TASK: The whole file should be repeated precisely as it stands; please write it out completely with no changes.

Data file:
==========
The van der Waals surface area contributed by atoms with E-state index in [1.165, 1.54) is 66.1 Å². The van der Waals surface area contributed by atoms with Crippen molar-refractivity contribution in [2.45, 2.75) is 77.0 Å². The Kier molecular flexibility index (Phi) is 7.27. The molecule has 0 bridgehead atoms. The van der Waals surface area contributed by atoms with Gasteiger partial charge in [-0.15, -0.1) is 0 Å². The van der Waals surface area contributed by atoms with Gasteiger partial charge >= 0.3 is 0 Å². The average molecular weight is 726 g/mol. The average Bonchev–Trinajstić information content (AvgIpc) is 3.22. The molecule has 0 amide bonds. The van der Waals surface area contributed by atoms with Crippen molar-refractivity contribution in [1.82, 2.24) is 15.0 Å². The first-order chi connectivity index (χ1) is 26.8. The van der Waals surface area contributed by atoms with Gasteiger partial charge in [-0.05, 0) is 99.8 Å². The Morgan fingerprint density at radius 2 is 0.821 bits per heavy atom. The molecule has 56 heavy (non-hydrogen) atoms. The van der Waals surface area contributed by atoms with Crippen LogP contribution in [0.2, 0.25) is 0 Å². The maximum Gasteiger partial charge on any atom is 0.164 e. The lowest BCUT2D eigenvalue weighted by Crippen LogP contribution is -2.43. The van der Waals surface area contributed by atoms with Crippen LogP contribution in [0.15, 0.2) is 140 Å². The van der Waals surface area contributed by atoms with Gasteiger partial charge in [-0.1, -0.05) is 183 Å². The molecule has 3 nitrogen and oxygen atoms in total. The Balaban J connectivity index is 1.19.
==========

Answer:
The van der Waals surface area contributed by atoms with E-state index in [1.165, 1.54) is 66.1 Å². The van der Waals surface area contributed by atoms with Crippen molar-refractivity contribution in [2.45, 2.75) is 77.0 Å². The Kier molecular flexibility index (Phi) is 7.27. The molecule has 0 bridgehead atoms. The van der Waals surface area contributed by atoms with Gasteiger partial charge in [-0.15, -0.1) is 0 Å². The van der Waals surface area contributed by atoms with Gasteiger partial charge >= 0.3 is 0 Å². The average molecular weight is 726 g/mol. The average Bonchev–Trinajstić information content (AvgIpc) is 3.22. The molecule has 0 amide bonds. The van der Waals surface area contributed by atoms with Crippen molar-refractivity contribution in [1.82, 2.24) is 15.0 Å². The first-order chi connectivity index (χ1) is 26.8. The van der Waals surface area contributed by atoms with Gasteiger partial charge in [-0.05, 0) is 99.8 Å². The Morgan fingerprint density at radius 2 is 0.821 bits per heavy atom. The molecule has 56 heavy (non-hydrogen) atoms. The van der Waals surface area contributed by atoms with Crippen LogP contribution in [0.2, 0.25) is 0 Å². The maximum Gasteiger partial charge on any atom is 0.164 e. The lowest BCUT2D eigenvalue weighted by Crippen LogP contribution is -2.43. The van der Waals surface area contributed by atoms with Crippen LogP contribution in [0.15, 0.2) is 140 Å². The van der Waals surface area contributed by atoms with Gasteiger partial charge in [-0.1, -0.05) is 183 Å². The molecule has 3 nitrogen and oxygen atoms in total. The Balaban J connectivity index is 1.19.